Life wasn’t easy for Anneros Valensi growing up in East Germany after the fall of Hitler.
“The bathroom was not usable,” Valensi told The Riverdale Press in 2017. “The toilet was badly blocked, the tube covered with feces. There was little food, no more grocery store, no butcher. People who still had money bought meat, eggs and grain from farmers through the black market, since the Russians had claimed everything,”
Valensi counted the days to when she would turn 18 with hopes of leaving the Eastern Bloc. When that day finally came, Valensi realized she had nowhere to go. Yet, that was the beginning of a story that would span decades and continents — all eventually compiled into memoirs she would write late in life, while making her home in Riverdale.
And it was Riverdale where Valensi’s story ended April 29, according to her closest friends. She was 81.
Valensi found a true love for writing late in life, and was a regular at the Kingsbridge Library writing circle hosted by Miriam Helbok. Staying in the spirit of what the writing circle is all about, Helbok put pen to paper after learning about her friend’s passing, writing a eulogy celebrating Valensi’s “fierce determination to become independent and make a better life for herself.”
“Tall and slim, with lovely blue eyes and black hair, Anneros was truly beautiful,” Helbok wrote. “She was also outstandingly vibrant and vivacious, two words that immediately come to the minds of everybody who knew her. Courageous, charming, warm, generous, kind, helpful, friendly, with a fine sense of humor and a delightful laugh — those characteristics, too, made Anneros a beloved friend and neighbor.”
Valensi finally escaped East Germany at 22, finding work as an au pair in London.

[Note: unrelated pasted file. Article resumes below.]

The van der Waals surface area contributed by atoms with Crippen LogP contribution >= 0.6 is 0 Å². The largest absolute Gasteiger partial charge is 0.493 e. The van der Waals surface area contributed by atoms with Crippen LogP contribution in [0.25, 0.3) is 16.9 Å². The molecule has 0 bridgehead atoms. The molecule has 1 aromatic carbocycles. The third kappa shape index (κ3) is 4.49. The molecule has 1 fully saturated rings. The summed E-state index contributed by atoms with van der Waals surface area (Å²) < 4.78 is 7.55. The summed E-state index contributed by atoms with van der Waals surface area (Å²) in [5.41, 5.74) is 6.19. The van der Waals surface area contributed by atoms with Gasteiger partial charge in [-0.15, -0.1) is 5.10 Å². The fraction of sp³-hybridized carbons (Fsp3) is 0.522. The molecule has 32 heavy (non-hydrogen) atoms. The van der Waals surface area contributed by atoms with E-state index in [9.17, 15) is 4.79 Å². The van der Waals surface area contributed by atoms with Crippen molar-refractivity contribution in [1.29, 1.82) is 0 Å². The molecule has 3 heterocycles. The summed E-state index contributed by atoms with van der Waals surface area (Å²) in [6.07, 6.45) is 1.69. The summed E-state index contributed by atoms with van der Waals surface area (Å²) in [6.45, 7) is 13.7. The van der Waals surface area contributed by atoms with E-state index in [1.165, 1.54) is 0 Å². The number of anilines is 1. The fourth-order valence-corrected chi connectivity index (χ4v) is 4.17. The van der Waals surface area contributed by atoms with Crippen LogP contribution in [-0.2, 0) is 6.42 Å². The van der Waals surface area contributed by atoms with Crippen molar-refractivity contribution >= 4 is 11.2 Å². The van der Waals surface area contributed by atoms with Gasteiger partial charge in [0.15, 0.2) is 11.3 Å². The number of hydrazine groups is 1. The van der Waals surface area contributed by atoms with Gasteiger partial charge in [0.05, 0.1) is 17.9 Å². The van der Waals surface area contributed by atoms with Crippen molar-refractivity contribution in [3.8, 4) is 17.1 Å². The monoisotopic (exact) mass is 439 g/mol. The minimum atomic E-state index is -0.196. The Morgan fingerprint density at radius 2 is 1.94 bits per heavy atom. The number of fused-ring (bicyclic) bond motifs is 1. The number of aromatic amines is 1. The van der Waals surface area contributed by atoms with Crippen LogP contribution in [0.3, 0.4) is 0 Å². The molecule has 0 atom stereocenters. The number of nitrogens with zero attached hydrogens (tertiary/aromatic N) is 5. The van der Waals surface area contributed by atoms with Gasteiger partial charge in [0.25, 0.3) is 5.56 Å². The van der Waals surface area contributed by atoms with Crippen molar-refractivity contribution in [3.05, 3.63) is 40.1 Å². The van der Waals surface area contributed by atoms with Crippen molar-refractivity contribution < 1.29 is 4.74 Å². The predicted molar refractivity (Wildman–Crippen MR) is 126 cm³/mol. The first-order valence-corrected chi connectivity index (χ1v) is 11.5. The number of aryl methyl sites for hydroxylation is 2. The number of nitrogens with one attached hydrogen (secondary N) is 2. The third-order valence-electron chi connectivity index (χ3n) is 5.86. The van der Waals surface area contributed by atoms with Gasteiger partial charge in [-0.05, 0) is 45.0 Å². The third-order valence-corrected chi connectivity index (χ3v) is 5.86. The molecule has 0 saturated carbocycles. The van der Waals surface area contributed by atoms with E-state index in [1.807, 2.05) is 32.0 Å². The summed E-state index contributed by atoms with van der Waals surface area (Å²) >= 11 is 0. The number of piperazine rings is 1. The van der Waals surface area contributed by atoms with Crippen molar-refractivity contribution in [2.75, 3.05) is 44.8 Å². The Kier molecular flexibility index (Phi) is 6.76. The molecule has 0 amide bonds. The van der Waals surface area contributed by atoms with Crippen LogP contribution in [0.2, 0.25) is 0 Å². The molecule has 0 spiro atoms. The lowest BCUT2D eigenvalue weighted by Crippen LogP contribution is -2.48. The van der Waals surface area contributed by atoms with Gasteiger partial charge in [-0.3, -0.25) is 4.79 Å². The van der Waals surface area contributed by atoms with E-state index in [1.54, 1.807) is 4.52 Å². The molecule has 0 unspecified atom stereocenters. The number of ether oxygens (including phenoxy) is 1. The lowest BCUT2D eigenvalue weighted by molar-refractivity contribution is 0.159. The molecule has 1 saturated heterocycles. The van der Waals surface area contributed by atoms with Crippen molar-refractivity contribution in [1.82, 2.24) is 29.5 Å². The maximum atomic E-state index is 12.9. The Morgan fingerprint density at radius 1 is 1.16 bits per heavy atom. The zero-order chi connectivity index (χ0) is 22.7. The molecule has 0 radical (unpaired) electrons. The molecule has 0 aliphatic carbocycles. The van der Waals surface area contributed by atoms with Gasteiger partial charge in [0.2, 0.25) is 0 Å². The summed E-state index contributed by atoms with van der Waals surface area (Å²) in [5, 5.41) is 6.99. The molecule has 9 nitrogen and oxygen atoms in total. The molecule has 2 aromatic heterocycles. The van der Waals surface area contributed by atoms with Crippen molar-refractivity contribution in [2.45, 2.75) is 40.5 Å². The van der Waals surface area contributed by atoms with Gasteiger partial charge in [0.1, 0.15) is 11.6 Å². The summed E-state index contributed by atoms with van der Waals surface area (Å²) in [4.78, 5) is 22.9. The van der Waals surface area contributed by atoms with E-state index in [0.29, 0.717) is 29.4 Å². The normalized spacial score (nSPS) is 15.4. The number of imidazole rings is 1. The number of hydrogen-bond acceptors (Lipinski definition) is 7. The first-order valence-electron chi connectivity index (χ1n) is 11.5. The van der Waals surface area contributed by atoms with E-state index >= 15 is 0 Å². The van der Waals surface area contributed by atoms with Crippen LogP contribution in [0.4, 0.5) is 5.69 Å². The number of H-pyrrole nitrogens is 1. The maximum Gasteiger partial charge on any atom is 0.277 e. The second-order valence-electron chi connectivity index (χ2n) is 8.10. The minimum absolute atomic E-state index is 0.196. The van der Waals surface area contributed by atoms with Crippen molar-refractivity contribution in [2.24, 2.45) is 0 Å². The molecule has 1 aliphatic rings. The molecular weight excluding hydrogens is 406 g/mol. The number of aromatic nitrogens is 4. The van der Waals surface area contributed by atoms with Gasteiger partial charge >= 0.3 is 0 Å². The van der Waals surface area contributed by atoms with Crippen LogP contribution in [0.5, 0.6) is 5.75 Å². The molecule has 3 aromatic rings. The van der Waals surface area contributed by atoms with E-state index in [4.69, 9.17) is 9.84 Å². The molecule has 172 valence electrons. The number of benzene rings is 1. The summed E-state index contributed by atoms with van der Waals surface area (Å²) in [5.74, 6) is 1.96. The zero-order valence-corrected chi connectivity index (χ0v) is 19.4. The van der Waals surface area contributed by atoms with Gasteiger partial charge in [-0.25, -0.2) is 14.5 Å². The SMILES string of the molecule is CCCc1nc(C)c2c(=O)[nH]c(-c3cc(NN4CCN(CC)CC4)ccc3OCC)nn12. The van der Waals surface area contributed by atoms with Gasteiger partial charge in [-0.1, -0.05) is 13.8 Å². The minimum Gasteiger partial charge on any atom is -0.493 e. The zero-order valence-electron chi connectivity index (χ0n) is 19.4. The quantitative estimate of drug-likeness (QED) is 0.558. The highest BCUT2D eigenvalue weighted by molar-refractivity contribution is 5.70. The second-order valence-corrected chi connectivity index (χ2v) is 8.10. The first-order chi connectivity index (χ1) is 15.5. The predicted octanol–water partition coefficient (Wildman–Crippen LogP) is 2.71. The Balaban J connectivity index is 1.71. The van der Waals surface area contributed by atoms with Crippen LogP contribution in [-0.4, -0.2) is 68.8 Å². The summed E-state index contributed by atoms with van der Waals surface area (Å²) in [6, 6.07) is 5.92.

Finding freedom away from communist control, Valensi realized she could finally find a place on Earth she felt most comfortable.
“I wanted to have that feeling where you get to go home,” she once said.
England wasn’t it. In fact, Europe wasn’t it. Valensi journeyed across the Atlantic Ocean, finding herself in Kansas City. It was here Valensi would base the second of her two memoirs, “Finding Happiness in America.”
Valensi wouldn’t stay long. She got a job as a flight attendant with TWA, bringing her in and out of New York on a regular basis. And it was in New York she would meet her husband, Quentin Valensi, a French-born surgeon.
“He made me whole because he gave me the home that I never had,” Valensi once said. “There was no family when I left, so he was my family.”
The two were married within three months, and not long after, son Jean-Paul was born, followed later by daughter Vanessa. The couple would move to Riverdale in 1970, when Jean-Paul was 2, according to Helbok.
By this point, Valensi had found a love in fashion and marketing, learning everything she could on the topics. She became the manager of a hospital gift shop, and later, opened her own small boutique in Riverdale that specialized in women’s clothing and accessories.
But in the 1990s, Quentin — the love of her life — got seriously ill. Valensi closed up her shop so she could take care of him, staying by his side until his death in 1997.
A memoir writing course at Wave Hill got her started in sharing her life story in the written word, continuing her education through various classes at local libraries, including Helbok’s circle at Kingsbridge Library. Before self-publishing “Finding Happiness in America,” she first wrote “Where Is Home” about growing up in East Germany during World War II, and the impact it made on the rest of her life.
Former Kingsbridge librarian Rabecca McDonald remembered Valensi as someone who always was positive and vibrant.
“I know there will be a hole left at the writing circle without her there,” McDonald told Helbok.
The writing circle — which hasn’t met in recent weeks because of the coronavirus pandemic — got together virtually to write a final poem for Valensi, “A Poet’s Farewell,” which they published in Gary Axelbank’s online newsletter, ThisIsTheBronx.
I offer you a life.
One well lived, and its story.
Sadly, mine is now a road shortened,
But it is one well-traveled with many a tale of joy and hardship.
Yet know from my smile that the joys have always prevailed.
My work is my gift to you.
But even so, I hope my smile has been the greater blessing.
I offer you my everlasting friendship as I have given freely of my embrace.
Let us bask in each other’s words, just as we’ve shared our dreams.
I ask only that you keep me in your heart,
As my words have kept the world in mine.